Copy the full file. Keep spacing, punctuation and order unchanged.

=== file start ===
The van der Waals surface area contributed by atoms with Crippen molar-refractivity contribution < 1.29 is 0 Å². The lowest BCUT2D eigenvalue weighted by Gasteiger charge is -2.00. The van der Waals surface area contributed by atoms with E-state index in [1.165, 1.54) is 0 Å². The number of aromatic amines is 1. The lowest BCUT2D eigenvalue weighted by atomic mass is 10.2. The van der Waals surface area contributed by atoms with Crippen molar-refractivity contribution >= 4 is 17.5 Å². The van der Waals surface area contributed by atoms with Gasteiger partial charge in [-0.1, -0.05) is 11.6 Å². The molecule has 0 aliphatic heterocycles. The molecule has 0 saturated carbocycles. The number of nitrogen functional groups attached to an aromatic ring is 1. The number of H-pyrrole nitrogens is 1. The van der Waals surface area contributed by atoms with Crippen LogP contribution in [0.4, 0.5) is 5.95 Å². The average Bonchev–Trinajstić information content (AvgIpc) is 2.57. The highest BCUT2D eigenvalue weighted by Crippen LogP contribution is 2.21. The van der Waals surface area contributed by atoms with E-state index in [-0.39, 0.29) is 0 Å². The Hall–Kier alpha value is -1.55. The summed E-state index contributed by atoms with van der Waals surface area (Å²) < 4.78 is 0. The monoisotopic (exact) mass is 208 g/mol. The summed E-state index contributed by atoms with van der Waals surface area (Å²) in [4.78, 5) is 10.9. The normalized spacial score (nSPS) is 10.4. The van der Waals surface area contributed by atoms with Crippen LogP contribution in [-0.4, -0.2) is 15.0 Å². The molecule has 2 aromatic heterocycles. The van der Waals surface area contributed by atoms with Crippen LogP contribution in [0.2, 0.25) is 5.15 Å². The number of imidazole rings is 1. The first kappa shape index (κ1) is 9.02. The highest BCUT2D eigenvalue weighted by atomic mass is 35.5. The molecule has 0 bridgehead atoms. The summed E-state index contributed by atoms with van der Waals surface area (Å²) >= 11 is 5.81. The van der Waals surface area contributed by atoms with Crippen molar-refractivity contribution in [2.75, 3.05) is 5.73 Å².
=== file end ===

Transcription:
The van der Waals surface area contributed by atoms with Crippen molar-refractivity contribution < 1.29 is 0 Å². The lowest BCUT2D eigenvalue weighted by Gasteiger charge is -2.00. The van der Waals surface area contributed by atoms with E-state index in [1.165, 1.54) is 0 Å². The number of aromatic amines is 1. The lowest BCUT2D eigenvalue weighted by atomic mass is 10.2. The van der Waals surface area contributed by atoms with Crippen molar-refractivity contribution >= 4 is 17.5 Å². The van der Waals surface area contributed by atoms with Gasteiger partial charge in [-0.1, -0.05) is 11.6 Å². The molecule has 0 aliphatic heterocycles. The molecule has 0 saturated carbocycles. The number of nitrogen functional groups attached to an aromatic ring is 1. The number of H-pyrrole nitrogens is 1. The van der Waals surface area contributed by atoms with Crippen LogP contribution in [0.4, 0.5) is 5.95 Å². The average Bonchev–Trinajstić information content (AvgIpc) is 2.57. The highest BCUT2D eigenvalue weighted by Crippen LogP contribution is 2.21. The van der Waals surface area contributed by atoms with E-state index in [-0.39, 0.29) is 0 Å². The Hall–Kier alpha value is -1.55. The summed E-state index contributed by atoms with van der Waals surface area (Å²) < 4.78 is 0. The monoisotopic (exact) mass is 208 g/mol. The summed E-state index contributed by atoms with van der Waals surface area (Å²) in [4.78, 5) is 10.9. The normalized spacial score (nSPS) is 10.4. The van der Waals surface area contributed by atoms with Crippen LogP contribution in [-0.4, -0.2) is 15.0 Å². The molecule has 2 aromatic heterocycles. The van der Waals surface area contributed by atoms with Crippen LogP contribution in [0.2, 0.25) is 5.15 Å². The number of imidazole rings is 1. The first kappa shape index (κ1) is 9.02. The highest BCUT2D eigenvalue weighted by atomic mass is 35.5. The molecule has 0 bridgehead atoms. The summed E-state index contributed by atoms with van der Waals surface area (Å²) >= 11 is 5.81. The van der Waals surface area contributed by atoms with Crippen molar-refractivity contribution in [2.75, 3.05) is 5.73 Å².